Wednesday, October 5, 2016

The Women of Gloria Naylor

Yesterday, I was saddened to hear that Gloria Naylor died in late September.  I first read Mama Day back in grad school, and I was hooked.  That book has always seemed her most masterful, although I'm fond of her linked short stories too.  I know that many scholars might cite Linden Hills as her best work, but it's my least favorite.

At times, I heard criticism of Naylor for her male characters, but I never saw this aspect of her work.  Perhaps people objected to the fact that her books revolved around black women, and men were at the margins.  Or maybe it's because Mama Day, with its solid male as a main character, was the first book of Naylor's that I read.

It's Mama Day that has the most fully realized characters, and a diverse collection too.  The island setting is evocative and wondrous.  I loved the difference between the wisdom of the older black women, contrasted with the city folks who come to visit.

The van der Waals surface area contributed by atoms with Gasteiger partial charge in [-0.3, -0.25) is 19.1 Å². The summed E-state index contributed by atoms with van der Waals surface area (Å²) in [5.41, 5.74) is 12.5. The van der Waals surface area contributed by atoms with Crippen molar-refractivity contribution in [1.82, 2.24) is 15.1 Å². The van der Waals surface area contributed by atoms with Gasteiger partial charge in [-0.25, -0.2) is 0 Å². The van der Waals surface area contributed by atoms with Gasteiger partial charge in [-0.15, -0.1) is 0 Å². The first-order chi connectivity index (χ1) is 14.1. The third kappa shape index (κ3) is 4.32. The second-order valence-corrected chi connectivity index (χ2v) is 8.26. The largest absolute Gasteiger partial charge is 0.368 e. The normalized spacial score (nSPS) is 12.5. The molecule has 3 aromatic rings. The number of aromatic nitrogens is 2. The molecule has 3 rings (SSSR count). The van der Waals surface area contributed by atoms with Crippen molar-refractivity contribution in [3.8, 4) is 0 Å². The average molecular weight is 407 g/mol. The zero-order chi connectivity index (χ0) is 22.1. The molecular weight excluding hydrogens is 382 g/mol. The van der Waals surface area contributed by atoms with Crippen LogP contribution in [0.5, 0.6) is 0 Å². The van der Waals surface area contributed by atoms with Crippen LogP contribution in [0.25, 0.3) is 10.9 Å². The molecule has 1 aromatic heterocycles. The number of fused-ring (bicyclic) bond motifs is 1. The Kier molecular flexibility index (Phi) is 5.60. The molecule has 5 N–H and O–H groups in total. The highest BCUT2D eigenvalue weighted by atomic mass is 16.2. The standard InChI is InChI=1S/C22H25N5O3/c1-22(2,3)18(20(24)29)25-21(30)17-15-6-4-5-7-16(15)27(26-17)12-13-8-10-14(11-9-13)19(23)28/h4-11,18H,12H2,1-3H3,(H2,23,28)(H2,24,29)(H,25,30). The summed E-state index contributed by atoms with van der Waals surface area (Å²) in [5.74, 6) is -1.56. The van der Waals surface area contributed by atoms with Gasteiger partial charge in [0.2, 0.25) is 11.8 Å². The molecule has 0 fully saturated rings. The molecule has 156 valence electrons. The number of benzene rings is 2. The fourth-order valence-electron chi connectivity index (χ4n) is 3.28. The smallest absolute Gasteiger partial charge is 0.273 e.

I've been thinking of Mama Day as we've been working through our hurricane preparations.  I remember the scene where the main character suddenly interprets what she's been seeing in her island world:  the animals are making their way to safety, which means a big storm is coming.

As I drove home last night, I saw birds making their way leisurely through the evening, including a gorgeous, huge blue heron standing by North Lake.  I'm hopeful that means we will be spared the worst of hurricane Matthew, even though we're under a hurricane warning now.

We are likely to get some effects--perhaps I'll have time to read--and I know just the books I'll take off my shelves!

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